From The Very Beginning:
Not far from the crowded shoreline of Waikiki
Beach is the final resting place of a native Hawaiian who forever changed California and its image to the world.
Beneath the Freeth family tombstone is his simple burial marker. Only the engraved lettering “G.D. 1883-1919” designates it as his grave. The small grave site makes no mention of George Douglas Freeth, Jr., as having been awarded the nation’s highest civilian honor, the Congressional Gold Medal. Nor does it indicate that he is considered the father of modern ocean lifesaving. No mention is made that he was the person who first demonstrated and taught the sport of surfing in southern California. Within the serene tropical con fines of Oahu Cemetery, however, the light winds blow eastward toward the mainland, seemingly carrying the gentle spirit of the man whose impact on such California icons as ocean lifeguards, surfers, swimmers, and water-polo players, is still felt in modern times.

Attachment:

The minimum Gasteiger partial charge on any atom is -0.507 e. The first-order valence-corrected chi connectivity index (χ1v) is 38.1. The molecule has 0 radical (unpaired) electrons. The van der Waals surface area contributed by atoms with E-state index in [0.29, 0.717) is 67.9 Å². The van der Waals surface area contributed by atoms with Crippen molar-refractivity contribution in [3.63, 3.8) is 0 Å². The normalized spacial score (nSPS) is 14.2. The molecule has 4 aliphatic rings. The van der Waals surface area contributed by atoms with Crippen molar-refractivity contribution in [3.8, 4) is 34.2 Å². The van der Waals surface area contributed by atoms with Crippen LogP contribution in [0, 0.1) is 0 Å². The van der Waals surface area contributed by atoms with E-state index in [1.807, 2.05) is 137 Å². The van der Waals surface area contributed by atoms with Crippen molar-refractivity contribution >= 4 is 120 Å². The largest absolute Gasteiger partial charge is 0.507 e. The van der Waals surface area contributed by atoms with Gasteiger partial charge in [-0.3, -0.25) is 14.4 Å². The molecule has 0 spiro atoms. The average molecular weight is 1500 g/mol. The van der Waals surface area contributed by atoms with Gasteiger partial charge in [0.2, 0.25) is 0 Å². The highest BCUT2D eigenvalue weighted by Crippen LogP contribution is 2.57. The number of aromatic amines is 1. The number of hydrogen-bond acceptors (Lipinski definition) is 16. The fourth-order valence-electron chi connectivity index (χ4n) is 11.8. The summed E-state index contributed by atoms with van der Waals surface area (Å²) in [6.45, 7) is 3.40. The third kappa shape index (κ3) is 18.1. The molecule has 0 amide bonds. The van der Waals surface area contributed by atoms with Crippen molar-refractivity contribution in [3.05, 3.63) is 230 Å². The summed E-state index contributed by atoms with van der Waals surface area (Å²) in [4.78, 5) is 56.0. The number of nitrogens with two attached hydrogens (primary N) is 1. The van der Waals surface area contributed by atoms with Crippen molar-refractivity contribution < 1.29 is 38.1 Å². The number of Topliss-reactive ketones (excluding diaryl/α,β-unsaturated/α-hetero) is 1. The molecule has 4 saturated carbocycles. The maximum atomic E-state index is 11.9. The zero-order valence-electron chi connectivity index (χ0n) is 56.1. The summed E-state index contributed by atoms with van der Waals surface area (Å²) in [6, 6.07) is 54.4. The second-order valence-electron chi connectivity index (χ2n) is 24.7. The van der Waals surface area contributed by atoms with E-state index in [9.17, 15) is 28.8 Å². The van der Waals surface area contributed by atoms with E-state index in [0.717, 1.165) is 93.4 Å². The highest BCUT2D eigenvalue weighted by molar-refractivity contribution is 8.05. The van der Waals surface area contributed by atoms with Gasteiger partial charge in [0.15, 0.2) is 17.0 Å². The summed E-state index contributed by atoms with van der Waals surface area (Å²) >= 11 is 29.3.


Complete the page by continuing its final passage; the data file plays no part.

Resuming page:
Freeth’s greatest impact on California, however, remains his instrumental role in revolutionizing the profession of ocean lifesaving. Before his arrival, a few volunteer lifesavers utilized ocean safety skills that focused on the use of lifeboats and rowing crews to save individuals from drowning. Adapting to changing times, local conditions, and new technologies, Freeth preached and practiced the importance of quick action to carry out rescues. As importantly, and as a lasting legacy, many of the young swimmers under his guidance became the future nucleus of today’s ocean lifeguard services in California. As a result of Freeth’s innovations and the standards he established, drownings on modem guarded beaches in California have become extremely rare.
Although George Freeth’s “passage,” as Hawaiians call the period between birth and death, was short, it was nonetheless full. From the shores of Hawaii to the sands of California, George Freeth touched thousands of lives for the better.
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